And to an extent that is true although the action sequences, such as they are, are few and far between, and almost an after thought.
It turns out the film is far more than that, choosing to dwell on high-faluting questions such as the nature of self, life and God and the way they all intersect, with the action simply an adjunct to these existential explorations.
It’s clear that Joseph Kosinski’s aim was to craft an intelligent atmosphere-drenched sci-fi thriller that ticks a number of the blockbuster boxes without sacrificing its artistic soul.
And in that respect he succeeds admirably, with Oblivions drawing you into its perfectly-constructed world almost completely, all the while weaving a mystery whose resolution also turns out to be far more satisfying than expected, even if you have seen many of the tropes used in countless other sci-fi movies.
What saves Oblivion from disappearing up its own artfulness, which while impressive both visually and intellectually could have resulted in a movie so full of its own self-importance Earth itself would have collapsed under its weight (much like the moon which hangs blown to bits in the sky) is the relationship that between Jack Harper and Julia Rusakova, which acts as the emotional centrepiece of a movie which doesn’t develop many of the other relationships, save for that of Jack and Victoria, beyond cursory at best.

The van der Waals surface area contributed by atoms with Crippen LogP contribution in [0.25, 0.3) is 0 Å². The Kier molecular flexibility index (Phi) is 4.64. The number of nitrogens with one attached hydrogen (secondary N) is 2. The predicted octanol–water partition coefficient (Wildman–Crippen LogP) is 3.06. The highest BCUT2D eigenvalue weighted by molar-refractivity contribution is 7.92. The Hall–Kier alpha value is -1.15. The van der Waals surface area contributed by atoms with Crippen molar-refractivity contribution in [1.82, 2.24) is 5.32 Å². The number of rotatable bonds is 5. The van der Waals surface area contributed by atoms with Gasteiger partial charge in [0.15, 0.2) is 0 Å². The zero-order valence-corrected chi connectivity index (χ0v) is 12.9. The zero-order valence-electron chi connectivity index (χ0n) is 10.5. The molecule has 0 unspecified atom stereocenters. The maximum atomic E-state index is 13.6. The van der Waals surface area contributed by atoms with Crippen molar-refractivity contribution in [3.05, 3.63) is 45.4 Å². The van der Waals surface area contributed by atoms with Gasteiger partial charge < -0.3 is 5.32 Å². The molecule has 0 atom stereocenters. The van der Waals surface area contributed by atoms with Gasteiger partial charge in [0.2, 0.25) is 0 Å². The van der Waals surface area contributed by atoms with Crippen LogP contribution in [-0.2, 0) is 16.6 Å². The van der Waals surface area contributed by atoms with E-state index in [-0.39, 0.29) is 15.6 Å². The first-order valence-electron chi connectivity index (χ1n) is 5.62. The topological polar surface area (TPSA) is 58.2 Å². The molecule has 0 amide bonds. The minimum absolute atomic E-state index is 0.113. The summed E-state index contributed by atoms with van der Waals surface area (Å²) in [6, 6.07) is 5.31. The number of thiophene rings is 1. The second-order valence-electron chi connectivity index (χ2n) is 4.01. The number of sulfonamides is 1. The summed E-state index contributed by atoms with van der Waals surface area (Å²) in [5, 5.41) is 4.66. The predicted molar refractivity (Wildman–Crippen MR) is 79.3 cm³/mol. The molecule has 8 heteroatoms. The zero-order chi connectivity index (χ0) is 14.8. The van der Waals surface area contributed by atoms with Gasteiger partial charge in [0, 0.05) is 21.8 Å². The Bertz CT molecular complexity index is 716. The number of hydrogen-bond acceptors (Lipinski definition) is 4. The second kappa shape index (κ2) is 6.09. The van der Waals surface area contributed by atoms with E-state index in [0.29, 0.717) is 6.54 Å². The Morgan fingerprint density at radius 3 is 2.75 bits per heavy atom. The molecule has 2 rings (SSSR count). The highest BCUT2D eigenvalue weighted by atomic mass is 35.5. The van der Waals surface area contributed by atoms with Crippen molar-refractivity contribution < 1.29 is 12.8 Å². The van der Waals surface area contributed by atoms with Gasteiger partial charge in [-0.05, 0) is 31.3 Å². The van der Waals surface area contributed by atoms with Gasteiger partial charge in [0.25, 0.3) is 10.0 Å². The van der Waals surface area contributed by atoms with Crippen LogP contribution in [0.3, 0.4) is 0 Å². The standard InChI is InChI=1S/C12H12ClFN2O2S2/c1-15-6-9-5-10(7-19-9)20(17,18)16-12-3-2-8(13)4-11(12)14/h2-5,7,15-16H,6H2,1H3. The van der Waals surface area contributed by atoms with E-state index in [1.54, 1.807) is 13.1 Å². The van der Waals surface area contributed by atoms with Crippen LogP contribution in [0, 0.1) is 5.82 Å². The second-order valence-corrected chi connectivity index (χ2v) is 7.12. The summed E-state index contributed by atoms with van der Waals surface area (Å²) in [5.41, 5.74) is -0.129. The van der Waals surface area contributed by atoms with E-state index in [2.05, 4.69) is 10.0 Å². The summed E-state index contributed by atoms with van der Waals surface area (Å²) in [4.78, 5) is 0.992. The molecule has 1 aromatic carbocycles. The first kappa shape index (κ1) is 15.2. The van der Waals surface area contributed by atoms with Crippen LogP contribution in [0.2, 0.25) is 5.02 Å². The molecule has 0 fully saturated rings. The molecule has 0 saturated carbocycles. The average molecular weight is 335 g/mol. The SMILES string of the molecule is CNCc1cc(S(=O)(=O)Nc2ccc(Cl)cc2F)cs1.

It is their bond that sees us through all manner of revealing plot twists, character revelations, and existential musings and carries the Oblivion, through to its rather too predictable, if audience-pleasing conclusion.
At its heart, and once the running, shouting and shooting has died down and we are left alone without our thoughts, Oblivion asks us to consider what it really means to be alive, and while it does tend to present the answers on a platter a little too quickly and ponderously at times, it is nonetheless proof positive that you can make a massive sci-fi blockbuster that doesn’t have to check its brains in at the cinema complex’s door.